Tags

Type your tag names separated by a space and hit enter

Establishment of population-based surveillance for invasive pneumococcal disease in Bangalore, India.
Indian J Med Sci. 2009 Nov; 63(11):498-507.IJ

Abstract

BACKGROUND

Invasive pneumococcal disease (IPD) is vaccine-preventable but few data on the incidence of PD exist for Indian children.

AIMS

To assess the feasibility of implementing prospective, population-based surveillance for PD among children less than five years of age. Settings and Design :Hospitals and health agencies, Bangalore, India. Retrospective review and analysis of hospitalization records as well as public health and demographic data.

MATERIAL AND METHODS

Records for 2006 hospitalizations for pneumococcal disease-associated syndromes (meningitis, pneumonia and sepsis) were identified at three pediatric referral hospitals (Indira Gandhi Institute of Child Health, Kempegowda Institute of Child Health and Vani Vilas Hospital) in Bangalore using International Classification of Diseases, 9th revision codes. Hospital microbiology laboratory records were assessed to ensure capacity for identifying S. pneumoniae. Population data were identified from national census and polio surveillance data.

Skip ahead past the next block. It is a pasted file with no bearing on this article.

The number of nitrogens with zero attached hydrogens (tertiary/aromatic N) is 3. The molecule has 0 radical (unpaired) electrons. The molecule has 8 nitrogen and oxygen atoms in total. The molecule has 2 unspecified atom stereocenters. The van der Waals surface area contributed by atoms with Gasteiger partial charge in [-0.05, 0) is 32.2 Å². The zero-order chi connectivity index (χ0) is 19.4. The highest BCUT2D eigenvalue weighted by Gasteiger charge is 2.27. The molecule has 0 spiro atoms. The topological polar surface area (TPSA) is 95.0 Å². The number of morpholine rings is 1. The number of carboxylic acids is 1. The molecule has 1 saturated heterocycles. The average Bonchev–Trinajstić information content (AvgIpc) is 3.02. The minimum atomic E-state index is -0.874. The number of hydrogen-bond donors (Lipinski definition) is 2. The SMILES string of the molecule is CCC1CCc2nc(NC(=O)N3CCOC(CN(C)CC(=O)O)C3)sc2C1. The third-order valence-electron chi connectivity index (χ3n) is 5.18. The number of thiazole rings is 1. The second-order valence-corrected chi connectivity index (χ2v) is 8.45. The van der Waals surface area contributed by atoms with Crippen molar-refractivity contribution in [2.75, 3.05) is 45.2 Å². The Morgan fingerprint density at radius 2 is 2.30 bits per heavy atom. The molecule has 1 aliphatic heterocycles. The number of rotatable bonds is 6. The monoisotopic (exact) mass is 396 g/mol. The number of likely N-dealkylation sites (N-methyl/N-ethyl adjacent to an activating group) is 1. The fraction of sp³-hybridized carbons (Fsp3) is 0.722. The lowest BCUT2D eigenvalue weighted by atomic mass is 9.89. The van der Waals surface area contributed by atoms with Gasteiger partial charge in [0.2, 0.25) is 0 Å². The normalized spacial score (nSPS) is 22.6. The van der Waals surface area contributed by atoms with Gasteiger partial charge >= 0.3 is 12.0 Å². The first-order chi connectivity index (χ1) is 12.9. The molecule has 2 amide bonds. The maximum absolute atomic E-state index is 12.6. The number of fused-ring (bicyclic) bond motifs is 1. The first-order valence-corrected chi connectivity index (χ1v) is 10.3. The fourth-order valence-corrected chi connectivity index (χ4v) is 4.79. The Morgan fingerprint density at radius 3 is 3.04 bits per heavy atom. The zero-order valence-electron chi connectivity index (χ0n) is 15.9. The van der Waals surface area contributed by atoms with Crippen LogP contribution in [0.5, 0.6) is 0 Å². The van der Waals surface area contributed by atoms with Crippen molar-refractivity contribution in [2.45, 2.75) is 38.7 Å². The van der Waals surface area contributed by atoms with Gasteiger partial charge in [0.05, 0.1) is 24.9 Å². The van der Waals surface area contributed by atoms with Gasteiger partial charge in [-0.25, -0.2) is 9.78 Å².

RESULTS

The Bangalore city southern zone includes 33 wards occupying 51 Km 2 with 150,945 children between 0-5 years of age served by three referral pediatric hospitals. From January--December 2006, records of these three hospitals showed 2,219 hospitalizations of children less than five years of age (967 pneumonia, 768 sepsis, and 484 meningitis) with PD-associated diagnoses (southern zone area incidence: 0.15/100,000 PD-associated hospitalizations, less than five years of age). There were 178 deaths in children less than five years of age, of which 87 were attributable to sepsis, 56 to pneumonia and 35 to meningitis.

CONCLUSION

Our analysis suggests that the PD-associated disease burden in Bangalore is high and local institutions have capacity for population-based surveillance. In a prospective study, systematic attention to potential barriers in identifying children with pneumococcal infections will improve estimation of IPD incidence in India.

Authors+Show Affiliations

Division of Translational Research, International Vaccine Institute, Seoul, South Korea. rajuladi@yahoo.comNo affiliation info availableNo affiliation info availableNo affiliation info availableNo affiliation info availableNo affiliation info available

Pub Type(s)

Journal Article

Language

eng

PubMed ID

20075551

Citation

Shah, Aparna S., et al. "Establishment of Population-based Surveillance for Invasive Pneumococcal Disease in Bangalore, India." Indian Journal of Medical Sciences, vol. 63, no. 11, 2009, pp. 498-507.
Shah AS, Nisarga R, Ravi Kumar KL, et al. Establishment of population-based surveillance for invasive pneumococcal disease in Bangalore, India. Indian J Med Sci. 2009;63(11):498-507.